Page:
A comparison between the OnePlus One and the iPhone 6, we look at performance, screen quality and the camera:
A friend of mine let me use his computer for some testing. We first ran the tests using a Western Digital Black hard drive, then using a Samsung 840 Evo solid state drive.
16GB Corsair Vengeance
Asus Z97-E Motherboard
EVGA GTX 760 Superclocked 2GB
Thermaltake 750W Modular Power Supply
First using the Hard Drive and the ASUS Bios setting of normal, the tests were as shown below (PassMark, FurMark, 3dMark):
Then using the preset optimal mode in the BIOS the following performance test was completed:
Once the SSD was installed, the overall PassMark Rating was boosted by a hefty amount to 5743 from 3837:
AMD has released a rather big software update called Catalyst Omega. This is supposed to allow developers to optimize their games better for AMD devices. Both graphics cards and APUs are supposed to see massive gains in certain games. In day to day tasks it runs the same as compared to 14.9 with no real difference outside of specific games. I have run 2 3D benchmarks on 14.9 and 14.12 to see if there were any general improvements to unoptimized games/benchmarks, but the results were almost the same before and after the update.
GPU: Gigabyte R9 270OC with stock clocks
After a long wait, the stable release of the AMD Catalyst Control Center version 14.9 was finally released. This version is supposed to bring massive gains in several games and I hope it is true. In day to day tasks it runs the same as compared to 14.4 with no real difference outside of specific games. I have run 2 3D benchmarks on 14.4 and 14.9 to see if there were any general improvements to unoptimized games, but the results were almost the same before and after the update.
GPU: Gigabyte R9 270OC with stock clocks
In the video I show many different scenarios in which the camera may be used and I compare it directly to the Moto X (2013) and the OnePlus One. It performed very well in most scenes and really passed my expectations for a phone of this price. It’s worst performance was during a macro shot as the camera doesn’t allow for getting very close. In most situations, its colors were more accurate than the Moto X and overall they looked great. It takes low res 720p videos which are decent in day time and surprisingly clear in low light, even out performing the OnePlus One while in low lit situations. It also does a great job when recording very loud audio keeping away any saturation and holding the volume at an acceptable level.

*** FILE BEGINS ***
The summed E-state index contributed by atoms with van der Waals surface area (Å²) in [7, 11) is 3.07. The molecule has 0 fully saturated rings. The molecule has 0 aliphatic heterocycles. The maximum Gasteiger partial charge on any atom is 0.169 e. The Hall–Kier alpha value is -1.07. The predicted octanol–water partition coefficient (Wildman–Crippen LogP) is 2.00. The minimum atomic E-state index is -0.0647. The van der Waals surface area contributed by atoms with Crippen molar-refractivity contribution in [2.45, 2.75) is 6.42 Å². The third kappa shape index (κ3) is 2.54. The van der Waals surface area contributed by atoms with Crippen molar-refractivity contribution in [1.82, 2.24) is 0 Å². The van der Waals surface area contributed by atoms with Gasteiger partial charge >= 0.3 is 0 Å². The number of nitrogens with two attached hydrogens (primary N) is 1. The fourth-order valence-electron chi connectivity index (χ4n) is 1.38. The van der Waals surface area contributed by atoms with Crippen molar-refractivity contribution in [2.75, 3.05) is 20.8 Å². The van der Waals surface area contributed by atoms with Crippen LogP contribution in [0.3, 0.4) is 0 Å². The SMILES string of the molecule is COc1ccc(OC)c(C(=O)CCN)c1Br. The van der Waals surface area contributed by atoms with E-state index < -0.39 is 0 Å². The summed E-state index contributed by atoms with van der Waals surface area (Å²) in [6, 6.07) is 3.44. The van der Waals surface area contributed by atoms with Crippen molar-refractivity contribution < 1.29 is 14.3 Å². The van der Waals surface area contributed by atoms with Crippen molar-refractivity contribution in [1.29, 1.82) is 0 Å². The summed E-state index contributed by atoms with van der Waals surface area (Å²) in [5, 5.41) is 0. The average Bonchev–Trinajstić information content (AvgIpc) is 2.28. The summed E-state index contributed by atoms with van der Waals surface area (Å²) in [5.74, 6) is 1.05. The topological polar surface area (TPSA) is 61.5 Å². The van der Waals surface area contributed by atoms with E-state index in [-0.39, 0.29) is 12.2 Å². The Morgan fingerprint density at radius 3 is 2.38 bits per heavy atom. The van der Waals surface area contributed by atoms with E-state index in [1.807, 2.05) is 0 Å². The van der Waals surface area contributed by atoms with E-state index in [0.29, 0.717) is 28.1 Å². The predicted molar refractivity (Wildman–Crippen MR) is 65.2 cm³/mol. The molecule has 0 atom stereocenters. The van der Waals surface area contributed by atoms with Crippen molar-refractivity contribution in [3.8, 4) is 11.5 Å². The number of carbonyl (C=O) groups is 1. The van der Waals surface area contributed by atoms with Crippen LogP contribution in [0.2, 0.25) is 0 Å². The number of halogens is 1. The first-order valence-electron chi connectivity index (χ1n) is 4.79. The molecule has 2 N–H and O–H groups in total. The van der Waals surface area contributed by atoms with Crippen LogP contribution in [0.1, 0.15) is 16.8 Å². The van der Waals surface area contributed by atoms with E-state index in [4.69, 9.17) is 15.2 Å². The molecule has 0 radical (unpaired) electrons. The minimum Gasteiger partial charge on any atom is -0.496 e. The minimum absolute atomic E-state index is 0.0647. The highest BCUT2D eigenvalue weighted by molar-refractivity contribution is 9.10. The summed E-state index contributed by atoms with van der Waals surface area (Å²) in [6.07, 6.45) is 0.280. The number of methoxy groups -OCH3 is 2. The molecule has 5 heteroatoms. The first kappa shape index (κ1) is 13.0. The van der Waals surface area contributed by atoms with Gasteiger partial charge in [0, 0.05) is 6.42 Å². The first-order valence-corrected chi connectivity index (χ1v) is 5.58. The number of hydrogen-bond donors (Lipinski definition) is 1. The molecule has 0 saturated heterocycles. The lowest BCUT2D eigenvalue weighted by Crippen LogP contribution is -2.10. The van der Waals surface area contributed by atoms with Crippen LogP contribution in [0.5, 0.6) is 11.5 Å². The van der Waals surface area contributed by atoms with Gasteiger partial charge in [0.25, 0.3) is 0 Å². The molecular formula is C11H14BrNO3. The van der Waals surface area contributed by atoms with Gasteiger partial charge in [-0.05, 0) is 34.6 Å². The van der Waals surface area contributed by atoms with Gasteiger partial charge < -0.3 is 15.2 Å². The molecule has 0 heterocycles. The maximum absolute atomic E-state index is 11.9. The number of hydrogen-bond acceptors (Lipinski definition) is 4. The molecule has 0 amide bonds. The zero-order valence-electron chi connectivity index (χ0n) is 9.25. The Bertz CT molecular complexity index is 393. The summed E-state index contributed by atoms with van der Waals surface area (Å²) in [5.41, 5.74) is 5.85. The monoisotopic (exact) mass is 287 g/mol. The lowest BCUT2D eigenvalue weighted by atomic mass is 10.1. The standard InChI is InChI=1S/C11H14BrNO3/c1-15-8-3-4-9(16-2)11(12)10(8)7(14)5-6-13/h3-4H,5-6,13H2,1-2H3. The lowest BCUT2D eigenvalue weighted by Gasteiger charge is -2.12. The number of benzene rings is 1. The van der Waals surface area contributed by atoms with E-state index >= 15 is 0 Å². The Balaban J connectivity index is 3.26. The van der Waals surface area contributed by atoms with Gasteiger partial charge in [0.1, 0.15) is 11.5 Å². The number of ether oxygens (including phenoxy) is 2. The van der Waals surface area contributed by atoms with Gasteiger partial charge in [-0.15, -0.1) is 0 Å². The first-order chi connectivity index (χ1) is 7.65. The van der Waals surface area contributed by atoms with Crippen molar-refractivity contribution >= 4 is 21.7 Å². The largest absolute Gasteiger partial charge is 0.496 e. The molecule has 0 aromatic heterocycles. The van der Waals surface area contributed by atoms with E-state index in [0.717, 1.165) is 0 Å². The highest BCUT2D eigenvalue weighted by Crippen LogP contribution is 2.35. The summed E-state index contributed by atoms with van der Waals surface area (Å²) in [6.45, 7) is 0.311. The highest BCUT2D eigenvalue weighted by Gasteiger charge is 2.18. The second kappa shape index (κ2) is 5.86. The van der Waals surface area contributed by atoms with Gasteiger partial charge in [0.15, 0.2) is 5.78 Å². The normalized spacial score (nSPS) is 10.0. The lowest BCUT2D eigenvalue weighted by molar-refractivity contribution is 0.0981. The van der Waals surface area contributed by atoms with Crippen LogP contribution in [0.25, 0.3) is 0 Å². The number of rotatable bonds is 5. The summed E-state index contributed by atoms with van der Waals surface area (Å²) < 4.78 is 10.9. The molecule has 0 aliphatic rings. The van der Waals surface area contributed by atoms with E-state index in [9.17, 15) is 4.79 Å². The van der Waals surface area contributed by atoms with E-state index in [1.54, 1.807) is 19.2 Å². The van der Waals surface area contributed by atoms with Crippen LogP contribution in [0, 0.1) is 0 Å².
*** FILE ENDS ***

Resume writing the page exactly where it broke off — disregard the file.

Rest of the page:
Watch the video to see for yourself whether or not it is worth it and look under the video for the raw images:
The R5 230 is the cheapest and smallest of the new generation of GPUs from AMD. It can’t do much in terms of graphically intensive tasks, but when you are in need of a cheap solution that is strong enough to do anything other than game or create videos, it runs suprisingly well. It was able to play even 4k video content smoothly when loaded locally (YouTube 4k lagged as it does on my R9 270). Everything ran great in terms of operating system and web browsing tasks. I was able to easily overclock it using the built in AMD Overdrive software and temperatures never even reached 60 degrees during the Furmark benchmark. In the video below I show the card and the results of the tests I ran on both stock clocks and the overclocked clocks.
We are all wondering…which gets better battery and which performs better? Watch the video to find out. I show two usual cases of standby and screen on time for each. Comparing the same usage on them both with several days of use on each after giving them time to settle in first, I have come to a definite conclusion. ART destroys Dalvik on the OnePlus One. Not only are things more responsive but it feels just lighter as if it is having an easier time running Android. This really showed in the battery life tests as I reached up to 7 hours of screen on time! If you have a OnePlus One, switch it to ART and see what I am talking about.